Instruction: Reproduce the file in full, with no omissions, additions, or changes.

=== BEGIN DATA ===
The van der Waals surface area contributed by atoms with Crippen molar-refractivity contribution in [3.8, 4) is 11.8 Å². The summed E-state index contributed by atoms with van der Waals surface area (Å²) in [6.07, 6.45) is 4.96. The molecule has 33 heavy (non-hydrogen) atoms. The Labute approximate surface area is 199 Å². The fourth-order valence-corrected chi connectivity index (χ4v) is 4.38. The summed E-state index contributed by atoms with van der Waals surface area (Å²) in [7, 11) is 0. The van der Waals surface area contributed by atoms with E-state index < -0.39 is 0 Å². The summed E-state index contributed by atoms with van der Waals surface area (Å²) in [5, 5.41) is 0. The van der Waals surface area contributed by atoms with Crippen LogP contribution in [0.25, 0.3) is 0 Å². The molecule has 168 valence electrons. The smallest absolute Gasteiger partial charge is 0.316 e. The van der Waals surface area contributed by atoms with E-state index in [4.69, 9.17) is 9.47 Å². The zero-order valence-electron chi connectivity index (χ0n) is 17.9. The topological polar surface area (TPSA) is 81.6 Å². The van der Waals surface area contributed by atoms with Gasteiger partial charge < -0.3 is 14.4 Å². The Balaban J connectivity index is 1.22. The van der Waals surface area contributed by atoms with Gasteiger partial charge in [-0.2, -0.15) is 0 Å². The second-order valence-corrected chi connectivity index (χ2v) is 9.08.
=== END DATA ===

The van der Waals surface area contributed by atoms with Crippen molar-refractivity contribution in [3.8, 4) is 11.8 Å². The summed E-state index contributed by atoms with van der Waals surface area (Å²) in [6.07, 6.45) is 4.96. The molecule has 33 heavy (non-hydrogen) atoms. The Labute approximate surface area is 199 Å². The fourth-order valence-corrected chi connectivity index (χ4v) is 4.38. The summed E-state index contributed by atoms with van der Waals surface area (Å²) in [7, 11) is 0. The van der Waals surface area contributed by atoms with E-state index < -0.39 is 0 Å². The summed E-state index contributed by atoms with van der Waals surface area (Å²) in [5, 5.41) is 0. The van der Waals surface area contributed by atoms with Crippen LogP contribution in [0.25, 0.3) is 0 Å². The molecule has 168 valence electrons. The smallest absolute Gasteiger partial charge is 0.316 e. The van der Waals surface area contributed by atoms with E-state index in [4.69, 9.17) is 9.47 Å². The zero-order valence-electron chi connectivity index (χ0n) is 17.9. The topological polar surface area (TPSA) is 81.6 Å². The van der Waals surface area contributed by atoms with Gasteiger partial charge < -0.3 is 14.4 Å². The Balaban J connectivity index is 1.22. The van der Waals surface area contributed by atoms with Gasteiger partial charge in [-0.2, -0.15) is 0 Å². The second-order valence-corrected chi connectivity index (χ2v) is 9.08.